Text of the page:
8 Customer Success Metrics Every SaaS Company Needs to Track
The best customer success teams don’t just retain customers — they find ways to drive revenue growth through upsells and cross-sells. Learn how to proactively measure customer engagement and revenue retention with the 8 essential customer success metrics for SaaS companies.
Director of Content
Revenue growth is often the primary factor in determining SaaS valuation and the perception of whether or not a company is successful. But retention is what really sets great SaaS companies apart from good ones. That’s why customer success metrics are such a crucial part of financial analytics and business performance reporting as a whole.
When great finance and CS teams work together, they’re able to look at their business models and determine the right collection of customer success metrics to help inform support and retention strategies.
If you aren’t sure where to start for your business, consider the following eight of the most valuable customer success metrics in SaaS.
Table of Contents
What Are Customer Success Metrics?
Customer success metrics are performance indicators and data points that show how well a business can retain its customer base, including insight into CS team performance and overall customer satisfaction.
Leaders on the customer success team (whether that’s a chief customer officer, a VP/director of customer success, or a customer success manager) ultimately own these metrics. But finance teams will also analyze customer success metrics in an effort to improve financial storytelling for the business and help CS achieve their goals.
Why Do Customer Success Metrics Matter?
Customer success metrics matter because they help you understand the sustainability of your business. You want to see your sales team driving new business and capturing more of your total addressable market (TAM). But none of that matters if, after onboarding, those new customers are dissatisfied and eventually churn.
But don’t treat your customer success metrics solely as at-a-glance insights into the health of your customer base. While that’s important, the real value of tracking customer success metrics lies in your ability to dig into the “why” behind the numbers and uncover strategic insights about your business.
Finance and CS teams that have real-time visibility into the CS metrics that matter most gain a number of competitive advantages over less-informed teams.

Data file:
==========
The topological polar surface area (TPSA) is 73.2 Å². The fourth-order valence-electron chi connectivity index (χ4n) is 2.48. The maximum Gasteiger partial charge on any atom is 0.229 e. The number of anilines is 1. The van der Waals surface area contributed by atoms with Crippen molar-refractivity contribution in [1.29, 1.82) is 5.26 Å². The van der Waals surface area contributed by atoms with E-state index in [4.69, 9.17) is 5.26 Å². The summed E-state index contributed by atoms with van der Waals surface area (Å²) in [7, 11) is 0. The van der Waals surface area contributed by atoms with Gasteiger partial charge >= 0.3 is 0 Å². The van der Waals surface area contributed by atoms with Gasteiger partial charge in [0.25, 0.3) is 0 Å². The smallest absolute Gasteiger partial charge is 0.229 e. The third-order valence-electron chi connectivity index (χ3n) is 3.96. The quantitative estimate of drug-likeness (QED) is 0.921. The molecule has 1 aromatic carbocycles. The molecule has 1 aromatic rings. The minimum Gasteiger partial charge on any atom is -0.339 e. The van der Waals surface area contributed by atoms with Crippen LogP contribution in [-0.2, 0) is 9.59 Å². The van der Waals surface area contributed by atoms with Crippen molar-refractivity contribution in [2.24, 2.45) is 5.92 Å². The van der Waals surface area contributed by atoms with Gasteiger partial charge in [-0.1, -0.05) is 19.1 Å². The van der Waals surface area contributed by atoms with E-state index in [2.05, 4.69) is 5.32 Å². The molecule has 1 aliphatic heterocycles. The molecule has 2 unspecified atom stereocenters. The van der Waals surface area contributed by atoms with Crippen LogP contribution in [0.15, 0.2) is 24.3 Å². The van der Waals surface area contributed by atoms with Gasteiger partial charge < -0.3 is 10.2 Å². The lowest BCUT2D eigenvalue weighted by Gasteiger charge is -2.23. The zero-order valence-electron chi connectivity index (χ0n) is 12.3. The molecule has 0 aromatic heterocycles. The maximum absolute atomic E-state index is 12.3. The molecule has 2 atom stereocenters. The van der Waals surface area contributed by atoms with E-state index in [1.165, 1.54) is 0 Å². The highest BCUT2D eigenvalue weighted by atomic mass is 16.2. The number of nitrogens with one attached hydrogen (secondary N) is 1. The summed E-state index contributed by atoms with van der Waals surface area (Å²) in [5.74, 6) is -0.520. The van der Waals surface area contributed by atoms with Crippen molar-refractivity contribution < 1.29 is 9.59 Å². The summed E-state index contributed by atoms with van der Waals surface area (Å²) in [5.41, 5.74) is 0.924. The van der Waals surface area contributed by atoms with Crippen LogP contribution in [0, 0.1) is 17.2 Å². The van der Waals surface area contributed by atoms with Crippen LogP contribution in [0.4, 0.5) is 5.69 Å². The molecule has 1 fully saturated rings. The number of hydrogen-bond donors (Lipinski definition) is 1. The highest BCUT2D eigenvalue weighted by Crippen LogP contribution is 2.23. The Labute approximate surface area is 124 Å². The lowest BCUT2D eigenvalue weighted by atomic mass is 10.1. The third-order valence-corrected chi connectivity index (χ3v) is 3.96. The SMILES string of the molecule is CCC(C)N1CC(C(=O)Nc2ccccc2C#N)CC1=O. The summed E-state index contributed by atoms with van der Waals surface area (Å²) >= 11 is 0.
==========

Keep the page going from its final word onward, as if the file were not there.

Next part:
Gain a Deeper Understanding of Revenue Growth Efficiency
Tracking customer success metrics like net revenue retention (NRR) helps you understand if you’re generating more revenue the longer you retain customers. In a subscription business, you want to create levers that ensure customers that sign today will spend more with you next year and in the years beyond. The more visibility you have into CS metrics, the easier it is to track trends in revenue growth efficiency.
Better Prioritization of the Product Roadmap
Analyzing customer success metrics like NPS scores and satisfaction scores can surface insight into the biggest pain points for your customer base. When the CS team sees that satisfaction scores are trending downward, they can proactively reach out to struggling accounts and get a better understanding of the issues. Collecting that information and reviewing it in aggregate can result in a list of highly-requested features that are missing from the product. Customer success teams can take that to their partners in product and offer value in prioritizing initiatives and setting the feature release schedule.
Clearer Visibility Into Pricing Strategy Effectiveness
Any time you update your SaaS pricing strategy, you’ll go through a long process of gathering customer feedback and analyzing options internally with leadership teams. But customer success metrics can offer unbiased insights that help you further refine your strategies. For example, tracking segmented retention numbers after a pricing strategy update will show you if there are certain subsets of customers that are negatively impacted.
Maybe small business accounts are churning at a higher rate because of the change and you want to create a new pricing tier to satisfy them. Or maybe NRR is down because you didn’t build enough levers for scaling the pricing structure. This visibility helps finance and CS teams drive strategic value for business growth.
More Proactive Headcount Planning for CS
Tracking CS metrics is as much about understanding team performance as it is about measuring business performance. The best CS teams break out some of their metrics by customer success manager to get a better feel for resource allocation and performance of individual employees.